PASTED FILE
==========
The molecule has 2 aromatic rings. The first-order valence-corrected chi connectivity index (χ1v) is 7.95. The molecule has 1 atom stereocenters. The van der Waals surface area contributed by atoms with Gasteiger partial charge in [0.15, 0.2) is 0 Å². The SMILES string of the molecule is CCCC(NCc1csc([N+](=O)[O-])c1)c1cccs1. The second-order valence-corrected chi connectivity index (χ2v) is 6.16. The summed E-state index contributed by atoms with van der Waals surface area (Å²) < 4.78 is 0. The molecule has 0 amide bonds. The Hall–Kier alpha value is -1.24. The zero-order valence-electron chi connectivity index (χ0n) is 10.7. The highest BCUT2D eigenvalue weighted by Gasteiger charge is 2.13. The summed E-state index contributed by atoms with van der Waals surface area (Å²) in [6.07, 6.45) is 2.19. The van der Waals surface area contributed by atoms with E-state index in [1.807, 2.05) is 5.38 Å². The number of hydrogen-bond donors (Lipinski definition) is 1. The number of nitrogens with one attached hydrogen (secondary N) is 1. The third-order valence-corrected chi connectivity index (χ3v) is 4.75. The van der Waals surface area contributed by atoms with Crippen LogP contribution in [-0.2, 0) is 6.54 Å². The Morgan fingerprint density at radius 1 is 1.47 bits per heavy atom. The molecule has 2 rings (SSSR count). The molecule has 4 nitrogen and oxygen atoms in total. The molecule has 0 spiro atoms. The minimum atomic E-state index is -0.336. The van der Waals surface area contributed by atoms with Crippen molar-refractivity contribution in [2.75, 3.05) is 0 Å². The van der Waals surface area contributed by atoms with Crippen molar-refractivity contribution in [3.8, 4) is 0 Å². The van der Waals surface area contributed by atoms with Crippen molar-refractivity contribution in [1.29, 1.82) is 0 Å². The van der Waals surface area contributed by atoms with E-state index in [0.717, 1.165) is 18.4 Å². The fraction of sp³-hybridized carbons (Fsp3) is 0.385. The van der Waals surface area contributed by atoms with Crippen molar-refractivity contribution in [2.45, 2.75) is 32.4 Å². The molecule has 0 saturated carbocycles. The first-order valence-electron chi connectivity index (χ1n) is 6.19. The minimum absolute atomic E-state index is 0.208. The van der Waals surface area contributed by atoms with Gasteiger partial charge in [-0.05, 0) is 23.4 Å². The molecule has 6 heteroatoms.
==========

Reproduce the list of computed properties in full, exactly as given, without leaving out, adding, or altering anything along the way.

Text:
The molecule has 2 aromatic rings. The first-order valence-corrected chi connectivity index (χ1v) is 7.95. The molecule has 1 atom stereocenters. The van der Waals surface area contributed by atoms with Gasteiger partial charge in [0.15, 0.2) is 0 Å². The SMILES string of the molecule is CCCC(NCc1csc([N+](=O)[O-])c1)c1cccs1. The second-order valence-corrected chi connectivity index (χ2v) is 6.16. The summed E-state index contributed by atoms with van der Waals surface area (Å²) < 4.78 is 0. The molecule has 0 amide bonds. The Hall–Kier alpha value is -1.24. The zero-order valence-electron chi connectivity index (χ0n) is 10.7. The highest BCUT2D eigenvalue weighted by Gasteiger charge is 2.13. The summed E-state index contributed by atoms with van der Waals surface area (Å²) in [6.07, 6.45) is 2.19. The van der Waals surface area contributed by atoms with E-state index in [1.807, 2.05) is 5.38 Å². The number of hydrogen-bond donors (Lipinski definition) is 1. The number of nitrogens with one attached hydrogen (secondary N) is 1. The third-order valence-corrected chi connectivity index (χ3v) is 4.75. The van der Waals surface area contributed by atoms with Crippen LogP contribution in [-0.2, 0) is 6.54 Å². The Morgan fingerprint density at radius 1 is 1.47 bits per heavy atom. The molecule has 2 rings (SSSR count). The molecule has 4 nitrogen and oxygen atoms in total. The molecule has 0 spiro atoms. The minimum atomic E-state index is -0.336. The van der Waals surface area contributed by atoms with Crippen molar-refractivity contribution in [2.75, 3.05) is 0 Å². The van der Waals surface area contributed by atoms with Crippen molar-refractivity contribution in [3.8, 4) is 0 Å². The van der Waals surface area contributed by atoms with Crippen molar-refractivity contribution in [1.29, 1.82) is 0 Å². The van der Waals surface area contributed by atoms with E-state index in [0.717, 1.165) is 18.4 Å². The fraction of sp³-hybridized carbons (Fsp3) is 0.385. The van der Waals surface area contributed by atoms with Crippen molar-refractivity contribution in [2.45, 2.75) is 32.4 Å². The molecule has 0 saturated carbocycles. The first-order valence-electron chi connectivity index (χ1n) is 6.19. The minimum absolute atomic E-state index is 0.208. The van der Waals surface area contributed by atoms with Gasteiger partial charge in [-0.05, 0) is 23.4 Å². The molecule has 6 heteroatoms.